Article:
August 12th, 2010

Netflix Epix deal

I don't own Netflix (altho I occasionally wonder if I should), but I do use Netflix, and a whole lot more since I figured out streaming a few months ago. The biggest bummer has been that so much of what I'd like to get via streaming I can't.

This will help. And I am OK with this model: theatrical, a year later pay services like HBO, then three months after that, it can go to streaming. I can live with that. The way it has been (years if ever before it is available streaming) means I just never see a lot of stuff that I probably would have enjoyed, because I've completely forgotten it existed.

the Tivoli showed up!

I still need to find the power cord and the external antenna, but the box is here and the other bits are commodity anyway.

This is a radio, for anyone who is wondering. It's the one that was in the kitchen in my condo. It cleaned up great, too; the dust-encrusted grease came right off the case and the maple wood matches my hutch perfectly.

I foresee a whole lot of NPR in my future.


The lid for the (mostly) indestructible le creuset wok has taken major damage: the paint has peeled and it has been dinged up and bent (I have the old metal lid, not the newer glass lid). Thus far, efforts to find a replacement have failed. Ideas welcome.

I also seem to be missing the lids for the rubbermaid mixing bowls and a frigoverre container. I'm guessing these disappeared during the huge destruction that happened when my sister was living in my condo. Compared to the really nice fans that went on permanent walkabout, this is incredibly minor.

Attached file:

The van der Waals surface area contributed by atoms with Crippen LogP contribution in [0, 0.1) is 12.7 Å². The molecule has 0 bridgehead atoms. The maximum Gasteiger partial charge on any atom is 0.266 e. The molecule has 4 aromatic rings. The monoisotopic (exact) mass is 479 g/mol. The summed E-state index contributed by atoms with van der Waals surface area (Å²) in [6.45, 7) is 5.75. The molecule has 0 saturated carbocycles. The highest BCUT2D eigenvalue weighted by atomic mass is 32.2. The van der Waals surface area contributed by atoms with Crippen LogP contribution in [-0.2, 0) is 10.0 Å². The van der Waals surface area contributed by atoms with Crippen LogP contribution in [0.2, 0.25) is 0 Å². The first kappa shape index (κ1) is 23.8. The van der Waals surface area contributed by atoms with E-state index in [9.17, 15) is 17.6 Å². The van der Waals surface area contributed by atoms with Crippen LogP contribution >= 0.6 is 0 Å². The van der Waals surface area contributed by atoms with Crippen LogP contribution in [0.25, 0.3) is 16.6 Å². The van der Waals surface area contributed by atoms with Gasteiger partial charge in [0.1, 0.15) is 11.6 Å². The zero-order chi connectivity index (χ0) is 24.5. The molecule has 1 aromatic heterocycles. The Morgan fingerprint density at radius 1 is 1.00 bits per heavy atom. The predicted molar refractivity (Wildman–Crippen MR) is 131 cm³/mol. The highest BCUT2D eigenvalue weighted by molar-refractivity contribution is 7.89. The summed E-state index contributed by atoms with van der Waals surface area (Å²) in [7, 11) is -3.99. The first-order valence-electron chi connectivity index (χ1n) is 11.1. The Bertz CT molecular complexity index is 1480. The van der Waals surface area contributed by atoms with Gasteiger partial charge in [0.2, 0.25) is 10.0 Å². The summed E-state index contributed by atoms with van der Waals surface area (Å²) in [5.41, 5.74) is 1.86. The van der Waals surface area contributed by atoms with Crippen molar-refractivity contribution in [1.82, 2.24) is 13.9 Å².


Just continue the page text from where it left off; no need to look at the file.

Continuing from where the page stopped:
I am now convinced I've opened every box. I have not, however, unwrapped everything. I determined that HGRM definitely accepts sets of glassware, so I'm going to be boxing a bunch up for them. I still have to get the laserdisc player and VCR out to Best Buy, but that's all the way out in Framingham, so I think I'll wait until I've collected all the stray electronic bits that are floating around.

I found the four Baccarat glasses today. I don't remember precisely what happened to the decanter, but I think it got broken somehow and I only have the stopper left. The glasses were wrapped in a single sheet of newsprint each, which was really hilariously funny, given how much extra wrapping there was around things that I picked up for fifty cents or thereabouts at garage sales.

_Blind Descent_, James Tabor

Subtitled: The Quest to Discover the Deepest Place on Earth

First, a quibble. As near as I can tell, the book is about a competition to explore the deepest cave, which is defined in terms of the cave, rather than with respect to sea level. From one perspective, this is the opposite of mountaineering definitions, in that Everest is the tallest not because of its height from base to summit, but because of the height of its summit with respect to sea level. From another perspective, however, it shares with the mountaineering definition a sort of dodge from what someone unfamiliar with the field might expect: the tallest mountain isn't as tall as other mountains and similarly, the deepest place on Earth is above sea level.